Hard as it is to believe, the MLB trade Deadline is in a week and a half. As brutal as it sounds to be traded and have to pick up and move your life in the middle of a pandemic, major-league teams will still have the chance to fortify their rosters at midseason. There will be interesting strategic dynamics at play in any event, as there’s no telling how much contenders will push during a season in which 16 teams make the postseason tournament.
What we can say for somewhat certain is that the league’s also-rans will likely be open to moving players that don’t much factor into their future. These days, it doesn’t get much more also-ran than the Kansas City Royals. While the expanded playoffs technically do keep the Royals’ hopes alive even at 10-15, this is not a team with any designs on a pennant any time soon.
What could the Royals offer at the deadline? The Royals do sport a cadre of strong veteran talent that is rare on tanking/rebuilding teams, in the form of Salvador Perez, Jorge Soler, and Whit Merrifield. Perez and Soler can hit free agency after next season, while Merrifield will get there after 2023. All three could help a contending team in an instant, but given the Yankees’ needs, it’s hard to seem them having any interest in a starting catcher or corner outfielder. DJ LeMahieu’s injury leaves them thin up in the middle, but a splash on a talented player under a long-term contract like Merrifield is all but out of the question.
Given the Yankees’ depth on the position player side, they’re most likely to kick the tires on pitching (they say you can never have enough of it). The Yankees could inquire on Danny Duffy, who would profile as a similar target to Alex Cobb, who Tyler mentioned when looking at the Orioles as trade partners. Like Cobb, Duffy has a fair salary, and thus won’t require a major return. Also like Cobb, Duffy is under contract for 2021, for $15.5 million. Both veterans would give the Yankees rotation depth this year and an option for next year, when the starting five will need reinforcement with the impending free agencies of Masahiro Tanaka, James Paxton, and J.A. Happ.
Duffy flashed ace potential earlier in his career, but has settled in as a quality backend arm. Since the beginning of 2019, he’s given the Royals 155 innings with a 109 ERA+, along with 8.3 K/9 and 3.1 BB/9 rates. Duffy sports a five-pitch mix, one that the Yankees could see value in molding. Duffy has relied pretty heavily on fastballs this year, using them nearly 60-percent of the time. Perhaps the Yankees would ask him to use his potent secondaries, such as his curve and change, more often instead.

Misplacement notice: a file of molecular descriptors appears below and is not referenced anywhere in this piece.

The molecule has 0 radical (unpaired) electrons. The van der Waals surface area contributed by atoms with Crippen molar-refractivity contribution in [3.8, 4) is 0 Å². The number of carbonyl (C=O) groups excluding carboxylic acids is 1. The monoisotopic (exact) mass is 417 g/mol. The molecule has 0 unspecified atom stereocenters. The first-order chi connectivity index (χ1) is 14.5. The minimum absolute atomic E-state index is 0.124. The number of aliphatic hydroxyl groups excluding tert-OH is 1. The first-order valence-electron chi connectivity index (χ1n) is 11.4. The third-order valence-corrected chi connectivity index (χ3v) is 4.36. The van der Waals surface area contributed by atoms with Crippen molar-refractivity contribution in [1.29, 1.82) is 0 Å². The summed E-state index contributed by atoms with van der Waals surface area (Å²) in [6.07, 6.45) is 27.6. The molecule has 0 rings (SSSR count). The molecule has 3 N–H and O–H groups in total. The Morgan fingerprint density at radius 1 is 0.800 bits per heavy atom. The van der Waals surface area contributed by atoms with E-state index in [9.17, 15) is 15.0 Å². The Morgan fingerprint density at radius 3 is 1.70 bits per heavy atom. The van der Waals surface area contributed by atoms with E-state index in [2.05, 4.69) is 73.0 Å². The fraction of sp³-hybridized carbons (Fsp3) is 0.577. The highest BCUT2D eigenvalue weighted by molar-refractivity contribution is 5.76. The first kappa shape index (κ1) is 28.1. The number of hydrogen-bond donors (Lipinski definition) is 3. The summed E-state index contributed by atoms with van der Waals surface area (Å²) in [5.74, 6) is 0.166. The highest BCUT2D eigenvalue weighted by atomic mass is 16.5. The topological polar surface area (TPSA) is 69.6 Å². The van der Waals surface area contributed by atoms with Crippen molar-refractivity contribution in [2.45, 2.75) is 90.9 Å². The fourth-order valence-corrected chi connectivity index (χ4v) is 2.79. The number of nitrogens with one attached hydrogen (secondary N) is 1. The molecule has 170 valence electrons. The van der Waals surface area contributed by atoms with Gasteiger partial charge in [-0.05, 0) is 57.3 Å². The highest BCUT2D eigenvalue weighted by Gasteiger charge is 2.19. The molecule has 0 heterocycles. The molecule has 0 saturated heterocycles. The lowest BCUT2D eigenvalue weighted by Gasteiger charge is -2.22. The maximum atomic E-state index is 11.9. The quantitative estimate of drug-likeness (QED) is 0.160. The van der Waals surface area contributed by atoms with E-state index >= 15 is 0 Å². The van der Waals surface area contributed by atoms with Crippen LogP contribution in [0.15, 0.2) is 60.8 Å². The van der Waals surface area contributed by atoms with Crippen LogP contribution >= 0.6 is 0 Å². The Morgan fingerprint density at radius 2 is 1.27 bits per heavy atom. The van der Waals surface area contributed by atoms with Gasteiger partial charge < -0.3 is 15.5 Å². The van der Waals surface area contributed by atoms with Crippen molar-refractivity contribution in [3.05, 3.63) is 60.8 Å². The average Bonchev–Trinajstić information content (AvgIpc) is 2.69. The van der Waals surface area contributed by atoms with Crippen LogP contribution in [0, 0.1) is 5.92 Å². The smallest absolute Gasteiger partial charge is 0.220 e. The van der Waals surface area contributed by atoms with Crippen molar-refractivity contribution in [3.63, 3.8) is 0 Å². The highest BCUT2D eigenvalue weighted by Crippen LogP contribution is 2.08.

Elsewhere in the rotation, the Royals could offer Brad Keller, though the 25-year-old right-hander won’t hit arbitration until next season, so Kansas City may view him as a long-term piece. Keller has pretty strong numbers on his young career, maintaining a 129 ERA+ in just over 300 innings. Yet his stuff, strikeout figures, and projections paint the picture of a more average starter. The Yankees would do well not to pay through the nose for solid, low cost, under team control players. Those are the kinds of players cheaper clubs in Pittsburgh, Tampa Bay, and Miami covet. The Yankees are better off moving their prospects for impact talent.
Could that impact talent be found in the Royals’ bullpen? The names don’t exactly jump off the page: Trevor Rosenthal, Josh Staumont, old pal Ian Kennedy. Kennedy could profile as a similar target to Duffy, as Kennedy will hit free agency this year, but is signed for $16.5 million this season. If the Royals just wanted to get off the salary of the man who saved 31 games for them last season with a 140 ERA+, the Yankees could take a flyer.
More likely, if the Yankees wanted to find an impact arm in KC’s bullpen, they might have to look under the hood at players with unenviable surface stats but intriguing pure stuff. For example, 27-year-old righty Scott Barlow sported a 4.22 ERA and walked nearly five batters per nine as a reliever last year. He also sits about 95 mph on his heater, and has a pair of breaking balls that generate heaps of whiffs, according to Statcast. Barlow’s the kind of arm the Yankees could try to get creative with, seeing if the Royals have any interest in moving him, and then attempting to help him to reach another level.
That rather encapsulates the outlook on the Royals as trade partners. The Yankees aren’t great fits for Kansas City’s premium talents, so to make a deal work, a trade would have to fit one of two profiles. The Yankees would either have to take a salary dump of an unexciting but useful veteran, or they’d have to target a potential diamond in the rough, a player who could surprise in relief, or simply flame out with a 5.35 ERA.
I’d guess the Yankees aren’t likely to ultimately consummate a deal with the Royals this year. The players the Royals may look to move for big-time returns just aren’t on the Yankees’ radar. Still, keep an eye on them, as rebuilding teams such as KC are always liable to make moves at the deadline.